The alloy has after annealing at 900 C. for 1 hour, quenching and subsequent heat treatment at 450 C. for 10 hours to 650 C. for 1 hour, a strength of at least 90 kg/mm2.

The production of implants may be done on annealed material and a heat treatment to raise strength can follow, and even perhaps high temperature anneal, quenching and hardening heat-treatment such as referred to in Examples 1, 2, 3 and 7. The annealing and quenching are then advantageously carried out before the shaping production (by cutting, milling, electrochemical machining) steps, and the heat-treatment after the latter. For strength augmentation, also cold forming is suitable (Example 4).

These alloys may be worked in a similar way to titanium.

Furthermore, for implants surface treatments may also be employed, such as oxidation, nitridation, carbo-nitridation, etc.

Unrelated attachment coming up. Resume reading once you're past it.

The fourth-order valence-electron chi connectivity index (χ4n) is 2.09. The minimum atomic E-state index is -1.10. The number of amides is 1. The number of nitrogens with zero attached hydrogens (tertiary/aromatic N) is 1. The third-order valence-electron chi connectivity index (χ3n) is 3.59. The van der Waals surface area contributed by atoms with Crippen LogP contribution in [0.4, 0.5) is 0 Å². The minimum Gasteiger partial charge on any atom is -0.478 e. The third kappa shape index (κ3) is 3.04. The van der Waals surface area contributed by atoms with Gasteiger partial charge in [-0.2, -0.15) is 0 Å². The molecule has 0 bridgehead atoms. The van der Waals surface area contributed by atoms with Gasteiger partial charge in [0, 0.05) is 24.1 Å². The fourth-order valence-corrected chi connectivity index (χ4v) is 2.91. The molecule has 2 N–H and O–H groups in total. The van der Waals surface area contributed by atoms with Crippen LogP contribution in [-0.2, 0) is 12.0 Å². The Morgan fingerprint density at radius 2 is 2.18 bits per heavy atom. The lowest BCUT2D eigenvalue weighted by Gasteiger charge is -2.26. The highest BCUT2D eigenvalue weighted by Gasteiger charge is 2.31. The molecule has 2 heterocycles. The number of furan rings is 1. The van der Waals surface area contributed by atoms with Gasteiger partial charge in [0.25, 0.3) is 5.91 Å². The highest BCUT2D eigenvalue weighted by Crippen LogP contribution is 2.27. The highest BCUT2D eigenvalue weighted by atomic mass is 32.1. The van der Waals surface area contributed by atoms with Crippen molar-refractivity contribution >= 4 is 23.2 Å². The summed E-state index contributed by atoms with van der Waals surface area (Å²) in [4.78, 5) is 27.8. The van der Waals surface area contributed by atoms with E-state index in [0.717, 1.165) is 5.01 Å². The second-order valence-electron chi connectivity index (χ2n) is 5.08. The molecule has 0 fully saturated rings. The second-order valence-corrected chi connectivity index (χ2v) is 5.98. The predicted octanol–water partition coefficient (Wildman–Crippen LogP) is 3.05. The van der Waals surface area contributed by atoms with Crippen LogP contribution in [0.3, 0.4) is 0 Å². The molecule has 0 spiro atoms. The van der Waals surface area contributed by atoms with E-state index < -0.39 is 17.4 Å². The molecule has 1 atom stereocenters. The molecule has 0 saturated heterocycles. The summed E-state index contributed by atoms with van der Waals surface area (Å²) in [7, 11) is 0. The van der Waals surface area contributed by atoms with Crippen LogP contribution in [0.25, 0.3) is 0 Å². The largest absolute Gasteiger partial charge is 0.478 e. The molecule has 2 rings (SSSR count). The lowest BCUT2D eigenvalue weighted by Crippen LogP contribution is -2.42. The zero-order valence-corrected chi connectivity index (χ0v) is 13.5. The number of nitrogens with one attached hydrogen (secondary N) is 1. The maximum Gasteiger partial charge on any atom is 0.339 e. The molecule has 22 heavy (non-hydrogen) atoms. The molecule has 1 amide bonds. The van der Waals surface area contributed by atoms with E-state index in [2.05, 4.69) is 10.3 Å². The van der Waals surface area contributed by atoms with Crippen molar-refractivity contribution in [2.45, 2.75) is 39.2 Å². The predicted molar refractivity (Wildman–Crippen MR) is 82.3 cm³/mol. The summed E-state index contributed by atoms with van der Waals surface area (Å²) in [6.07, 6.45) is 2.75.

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Reference
1 *Ferguson, et al.; Metal Implants in Living Tissues, in Journ. Bone & Joint Surg., 42a, Jan. 1960 pp. 77-90.
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Classifications
U.S. Classification424/422, 420/419, 420/417, 606/331, 606/329, 420/420, 606/907, 420/421, 420/422, 148/671, 606/76, 433/173, 606/301, 420/418
International ClassificationA61B17/72, C22C14/00, A61F2/00, C22C27/00, A61L27/06
Cooperative ClassificationC22C14/00, A61B17/72, Y10S606/907, C22C27/00, A61L27/06, A61F2310/00023
European ClassificationC22C27/00, A61B17/72, C22C14/00, A61L27/06